Bianchi did not slow down enough – accident review

SHAFAQNA – Jules Bianchi was driving too fast when he spun out of control and crashed at the Japanese Grand Prix, an FIA report into the accident published Wednesday suggests.

Marussia’s 25-year-old French driver collided with a recovery vehicle on lap 43 of the rain-drenched Suzuka track on October 5.

The mobile crane was removing Adrian Sutil’s stricken Sauber car at the time.

One of the conclusions of the 10-man FIA review panel’s 356-page report was that “Bianchi did not slow sufficiently to avoid losing control at the same point on the track as Sutil”.

The report, compiled by among others former team boss Ross Brawn and ex-champion Emerson Fitipaldi, found that a series of key incidents likely contributed to Bianchi hitting the crane at 126kph.

These included: surface water reducing the racing line at Turn 7; the process of removing Sutil’s car; Bianchi’s speed and over-steering.

On the point of impact, the report stated: “Bianchi?s helmet struck the sloping underside of the crane.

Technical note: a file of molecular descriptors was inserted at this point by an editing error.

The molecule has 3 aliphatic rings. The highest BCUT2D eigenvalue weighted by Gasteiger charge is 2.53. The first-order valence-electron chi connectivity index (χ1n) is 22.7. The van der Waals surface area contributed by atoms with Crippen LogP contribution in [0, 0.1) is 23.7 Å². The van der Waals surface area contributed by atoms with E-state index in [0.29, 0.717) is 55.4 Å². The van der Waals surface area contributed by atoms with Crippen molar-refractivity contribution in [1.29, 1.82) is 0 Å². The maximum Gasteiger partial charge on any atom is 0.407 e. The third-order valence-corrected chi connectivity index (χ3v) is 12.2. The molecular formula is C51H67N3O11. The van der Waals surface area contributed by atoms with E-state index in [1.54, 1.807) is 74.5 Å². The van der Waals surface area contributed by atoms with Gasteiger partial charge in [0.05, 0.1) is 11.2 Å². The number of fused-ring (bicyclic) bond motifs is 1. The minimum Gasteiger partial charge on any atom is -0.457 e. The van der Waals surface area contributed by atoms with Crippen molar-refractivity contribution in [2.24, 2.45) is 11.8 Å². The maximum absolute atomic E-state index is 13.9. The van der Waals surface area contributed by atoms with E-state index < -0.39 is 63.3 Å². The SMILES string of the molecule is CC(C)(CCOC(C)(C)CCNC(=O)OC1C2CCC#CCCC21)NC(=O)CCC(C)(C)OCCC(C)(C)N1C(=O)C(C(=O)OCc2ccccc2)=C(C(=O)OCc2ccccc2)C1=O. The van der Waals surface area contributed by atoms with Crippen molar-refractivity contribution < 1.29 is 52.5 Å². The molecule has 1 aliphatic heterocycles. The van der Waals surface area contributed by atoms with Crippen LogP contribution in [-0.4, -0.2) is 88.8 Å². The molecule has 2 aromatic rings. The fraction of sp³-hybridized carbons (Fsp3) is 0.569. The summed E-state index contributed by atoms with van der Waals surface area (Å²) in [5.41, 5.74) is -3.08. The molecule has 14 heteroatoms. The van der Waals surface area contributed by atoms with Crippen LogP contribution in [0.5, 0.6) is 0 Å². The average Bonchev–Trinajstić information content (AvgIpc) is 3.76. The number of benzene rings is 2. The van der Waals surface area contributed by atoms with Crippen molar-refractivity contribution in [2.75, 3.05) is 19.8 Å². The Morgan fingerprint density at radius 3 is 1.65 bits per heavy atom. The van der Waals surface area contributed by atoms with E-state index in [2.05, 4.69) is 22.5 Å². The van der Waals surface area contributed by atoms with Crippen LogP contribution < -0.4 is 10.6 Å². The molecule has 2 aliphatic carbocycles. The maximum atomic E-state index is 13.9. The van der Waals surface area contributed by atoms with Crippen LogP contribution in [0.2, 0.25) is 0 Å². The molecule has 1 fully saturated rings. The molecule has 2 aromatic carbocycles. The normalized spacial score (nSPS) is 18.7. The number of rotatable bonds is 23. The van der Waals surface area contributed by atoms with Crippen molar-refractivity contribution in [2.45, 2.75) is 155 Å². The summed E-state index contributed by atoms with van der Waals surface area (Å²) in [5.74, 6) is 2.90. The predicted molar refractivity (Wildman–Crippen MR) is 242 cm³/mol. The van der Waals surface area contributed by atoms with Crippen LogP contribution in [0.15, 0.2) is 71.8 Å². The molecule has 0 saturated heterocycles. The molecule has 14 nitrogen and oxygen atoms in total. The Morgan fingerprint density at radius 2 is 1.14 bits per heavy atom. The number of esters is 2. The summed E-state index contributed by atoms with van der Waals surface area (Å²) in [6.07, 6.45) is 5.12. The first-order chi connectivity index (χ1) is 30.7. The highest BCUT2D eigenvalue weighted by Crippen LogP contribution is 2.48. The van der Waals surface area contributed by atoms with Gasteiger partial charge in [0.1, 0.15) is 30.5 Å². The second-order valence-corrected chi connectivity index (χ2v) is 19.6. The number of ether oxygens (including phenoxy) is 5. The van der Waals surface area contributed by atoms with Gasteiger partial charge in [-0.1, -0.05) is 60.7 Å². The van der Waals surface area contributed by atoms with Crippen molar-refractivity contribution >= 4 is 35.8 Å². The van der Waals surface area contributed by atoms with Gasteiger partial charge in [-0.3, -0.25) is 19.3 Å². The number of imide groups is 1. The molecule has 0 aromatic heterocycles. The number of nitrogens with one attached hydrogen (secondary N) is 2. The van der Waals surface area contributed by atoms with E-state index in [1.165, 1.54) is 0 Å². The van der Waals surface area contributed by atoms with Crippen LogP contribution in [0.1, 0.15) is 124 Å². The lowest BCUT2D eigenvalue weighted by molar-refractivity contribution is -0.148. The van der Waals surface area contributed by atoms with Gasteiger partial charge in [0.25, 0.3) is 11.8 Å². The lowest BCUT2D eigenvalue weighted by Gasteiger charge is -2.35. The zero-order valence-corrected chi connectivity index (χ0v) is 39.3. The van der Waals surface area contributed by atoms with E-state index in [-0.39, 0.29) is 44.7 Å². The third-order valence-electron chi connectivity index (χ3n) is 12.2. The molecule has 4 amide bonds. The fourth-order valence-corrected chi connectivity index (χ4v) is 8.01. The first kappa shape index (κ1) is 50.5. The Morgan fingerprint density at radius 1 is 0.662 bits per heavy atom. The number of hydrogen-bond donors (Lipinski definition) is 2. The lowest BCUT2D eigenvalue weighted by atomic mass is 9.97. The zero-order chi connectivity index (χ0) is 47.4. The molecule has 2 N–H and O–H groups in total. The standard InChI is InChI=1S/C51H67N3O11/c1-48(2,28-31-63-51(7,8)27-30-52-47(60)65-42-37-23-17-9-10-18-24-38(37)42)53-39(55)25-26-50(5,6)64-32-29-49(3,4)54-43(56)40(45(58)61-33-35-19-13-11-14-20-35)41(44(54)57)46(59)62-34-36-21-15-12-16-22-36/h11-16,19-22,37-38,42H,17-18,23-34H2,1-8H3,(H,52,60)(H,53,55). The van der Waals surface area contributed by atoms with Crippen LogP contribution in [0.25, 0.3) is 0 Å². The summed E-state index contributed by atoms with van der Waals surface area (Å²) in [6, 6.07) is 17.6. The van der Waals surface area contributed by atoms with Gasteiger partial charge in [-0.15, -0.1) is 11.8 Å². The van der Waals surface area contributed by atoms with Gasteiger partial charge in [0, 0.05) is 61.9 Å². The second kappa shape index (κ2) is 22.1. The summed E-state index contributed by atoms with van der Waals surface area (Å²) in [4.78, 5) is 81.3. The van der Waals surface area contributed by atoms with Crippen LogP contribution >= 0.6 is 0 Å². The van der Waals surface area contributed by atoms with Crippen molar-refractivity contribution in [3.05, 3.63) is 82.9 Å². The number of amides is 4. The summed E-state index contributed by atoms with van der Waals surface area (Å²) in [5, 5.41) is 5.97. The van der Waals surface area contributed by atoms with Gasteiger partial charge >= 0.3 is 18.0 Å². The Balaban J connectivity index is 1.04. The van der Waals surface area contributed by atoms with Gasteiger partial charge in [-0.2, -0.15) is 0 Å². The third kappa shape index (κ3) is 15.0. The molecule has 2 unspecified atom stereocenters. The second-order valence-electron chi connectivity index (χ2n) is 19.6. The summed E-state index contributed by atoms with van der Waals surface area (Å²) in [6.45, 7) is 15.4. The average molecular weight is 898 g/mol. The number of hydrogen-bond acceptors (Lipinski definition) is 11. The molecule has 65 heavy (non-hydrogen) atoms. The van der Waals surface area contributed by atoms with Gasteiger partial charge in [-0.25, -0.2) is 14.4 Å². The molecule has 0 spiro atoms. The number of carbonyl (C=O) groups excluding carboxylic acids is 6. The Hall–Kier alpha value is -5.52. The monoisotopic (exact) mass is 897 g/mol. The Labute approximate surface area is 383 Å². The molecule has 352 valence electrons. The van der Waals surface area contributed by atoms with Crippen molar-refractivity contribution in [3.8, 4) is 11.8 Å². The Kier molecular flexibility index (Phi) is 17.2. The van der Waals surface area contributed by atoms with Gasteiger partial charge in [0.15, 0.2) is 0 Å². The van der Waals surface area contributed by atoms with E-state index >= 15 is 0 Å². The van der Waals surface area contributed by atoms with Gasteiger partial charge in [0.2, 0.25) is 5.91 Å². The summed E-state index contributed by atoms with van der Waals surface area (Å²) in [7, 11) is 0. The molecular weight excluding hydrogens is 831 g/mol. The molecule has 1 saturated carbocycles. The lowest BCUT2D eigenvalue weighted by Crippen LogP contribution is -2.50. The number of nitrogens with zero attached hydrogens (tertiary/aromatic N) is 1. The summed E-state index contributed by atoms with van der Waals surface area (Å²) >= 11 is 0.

“The magnitude of the blow and the glancing nature of it caused massive head deceleration and angular acceleration, leading to his severe injuries.”

After being brought out of an artificial coma Bianchi arrived back in France last month, and is being treated at a hospital in Nice.

His condition was described as “critical but stable” in the last medical update.

The review panel praised medical assistance at Suzuka.

“All rescue and medical procedures were followed, and their expediency are considered to have contributed significantly to the saving of Bianchi?s life.”

The report also stated that “if drivers adhere to the requirements of double yellow flags…then neither competitors nor officials should be put in immediate or physical danger”.

One new safety measure already approved by the FIA for next season is the virtual safety car system trialled in the final three races.

This forces drivers to automatically slow down if ordered by the race stewards in the event of a section of the circuit being deemed dangerous due to an accident.

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